Saturday, April 29, 2006


So, April has been okay for me. Some good, some bad, but overall I'm coming out on top. Finished my second semester of grad school, and I think I will be getting decent enough grades to get me into the PhD program in the fall. I also got the okay to work on a directed study over the summer with my advisor/mentor. I actually hate using that word "mentor," but he is not technically my faculty advisor, so I have to use something to differentiate him from my assigned mentor, whom I haven't even met with since I stared the program.

I'm still dressing like an adult (some would even say "old man") every day at work. And people are starting to get used to it. I'm starting to get used to it, too. I forget that a bow tie isn't something people are used to seeing every day, so when someone on the street does a double take and starts to smile (or smirk) at me, I am tricked into thinking, momentarily, that I know them. Then I remember that they're probably just thinking to themselves that I look like Orville Redenbacker.

I am wondering if all the immigrant staff is going to participate in Monday's May Day action. It would be interesting to see the campus brought to a standstill by all the food service workers on strike. The whole issue brings a question to my mind that I haven't seen investigated much in the media. We all know that America is a nation of immigrants, but the people on the more rigid side of the argument insist that there is this chasm of difference between "legal" and "illegal" immigration. Their ancestors might have been immigrants, but they did it the "right" way. Well, how different are immigration procedures today from 50 or 100 or 150 years ago? I don't think people who showed up at Ellis Island to join the husbands, wives, fathers, mothers, sons and daughters that were already here in, say, 1848 needed to go through the rigmarol that is required now.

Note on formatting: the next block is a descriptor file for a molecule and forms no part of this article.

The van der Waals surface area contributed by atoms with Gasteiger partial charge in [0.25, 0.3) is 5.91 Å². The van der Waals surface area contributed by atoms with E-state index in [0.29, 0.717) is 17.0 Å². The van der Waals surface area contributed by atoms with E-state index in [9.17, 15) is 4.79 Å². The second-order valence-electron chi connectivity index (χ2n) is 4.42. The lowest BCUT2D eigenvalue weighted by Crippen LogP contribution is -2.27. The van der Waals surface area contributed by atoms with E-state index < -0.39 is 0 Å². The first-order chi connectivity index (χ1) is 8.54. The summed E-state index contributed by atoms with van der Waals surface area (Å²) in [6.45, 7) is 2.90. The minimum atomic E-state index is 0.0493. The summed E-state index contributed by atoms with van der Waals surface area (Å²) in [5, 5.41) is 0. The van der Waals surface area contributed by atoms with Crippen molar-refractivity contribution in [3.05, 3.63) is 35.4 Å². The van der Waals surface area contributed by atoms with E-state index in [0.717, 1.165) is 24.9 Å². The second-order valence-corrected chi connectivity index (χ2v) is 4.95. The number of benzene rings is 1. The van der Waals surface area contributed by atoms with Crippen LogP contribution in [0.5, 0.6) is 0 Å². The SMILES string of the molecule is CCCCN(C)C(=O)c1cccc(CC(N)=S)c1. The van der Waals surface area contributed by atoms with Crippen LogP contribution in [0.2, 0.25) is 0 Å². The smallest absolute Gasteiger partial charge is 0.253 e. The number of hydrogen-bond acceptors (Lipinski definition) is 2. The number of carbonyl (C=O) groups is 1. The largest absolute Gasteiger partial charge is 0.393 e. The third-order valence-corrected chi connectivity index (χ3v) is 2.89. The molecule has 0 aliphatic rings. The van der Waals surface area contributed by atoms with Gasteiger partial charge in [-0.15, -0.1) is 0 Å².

My understanding of "legal" immigration in the nineteenth century is that you basically showed up, stated your name and country of origin, declared your intention to become a citizen, and you were in. You still had to go through the process of becoming a citizen, but there weren't the kinds of border security issues back then. Of course, I also realize that at the start of this century, "great" citizens such as Henry Cabot Lodge were fighting tooth and nail to keep America white, Anglo-Saxon, and Protestant. As recently as 1902, laws were being passed in Congress that barred the use of "Mongolian" labor on public works projects (Newlands Act 1902).

Yikes! Lost track of the time. I gotta go get my hair cut. See you in another couple of weeks.

Friday, April 21, 2006

A Non-Normative Evaluation of Database Design and Utilization

I read. I write about what I read. I try to make intelligent comments about what the author of what I read thinks about what other authors think about what they write. Graduate school is fun. And to think I could make a living doing this.

On the day of my last update, I went to church. It was the very first time I went to church entirely on my own, without being compelled by a wedding, funeral or baptism. It was Ash Wednesday, and I figured, from what I read in my slight research online, that it was an appropriate time to start a relationship with God. I have gone every Sunday since, and a few days other than Sunday. The church is a nice, political, open-minded Episcopal parish in JP. Lots of gay ex-Catholics. Very good music. I go for the company, really.